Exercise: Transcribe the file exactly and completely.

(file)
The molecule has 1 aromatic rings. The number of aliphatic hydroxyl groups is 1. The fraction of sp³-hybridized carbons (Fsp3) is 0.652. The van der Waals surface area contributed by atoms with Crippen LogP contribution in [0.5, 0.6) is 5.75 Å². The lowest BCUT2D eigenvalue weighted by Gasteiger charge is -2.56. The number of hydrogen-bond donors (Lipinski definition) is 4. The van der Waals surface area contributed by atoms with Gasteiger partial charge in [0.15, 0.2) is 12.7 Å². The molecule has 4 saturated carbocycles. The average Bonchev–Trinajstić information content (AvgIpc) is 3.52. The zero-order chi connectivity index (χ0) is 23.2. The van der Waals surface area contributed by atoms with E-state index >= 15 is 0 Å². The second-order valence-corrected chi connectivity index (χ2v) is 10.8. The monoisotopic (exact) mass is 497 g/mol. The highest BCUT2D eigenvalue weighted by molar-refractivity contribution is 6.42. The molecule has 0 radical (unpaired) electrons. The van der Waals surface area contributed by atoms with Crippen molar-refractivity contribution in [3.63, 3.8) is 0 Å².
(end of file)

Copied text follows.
The molecule has 1 aromatic rings. The number of aliphatic hydroxyl groups is 1. The fraction of sp³-hybridized carbons (Fsp3) is 0.652. The van der Waals surface area contributed by atoms with Crippen LogP contribution in [0.5, 0.6) is 5.75 Å². The lowest BCUT2D eigenvalue weighted by Gasteiger charge is -2.56. The number of hydrogen-bond donors (Lipinski definition) is 4. The van der Waals surface area contributed by atoms with Gasteiger partial charge in [0.15, 0.2) is 12.7 Å². The molecule has 4 saturated carbocycles. The average Bonchev–Trinajstić information content (AvgIpc) is 3.52. The zero-order chi connectivity index (χ0) is 23.2. The van der Waals surface area contributed by atoms with E-state index >= 15 is 0 Å². The second-order valence-corrected chi connectivity index (χ2v) is 10.8. The monoisotopic (exact) mass is 497 g/mol. The highest BCUT2D eigenvalue weighted by molar-refractivity contribution is 6.42. The molecule has 0 radical (unpaired) electrons. The van der Waals surface area contributed by atoms with Crippen molar-refractivity contribution in [3.63, 3.8) is 0 Å².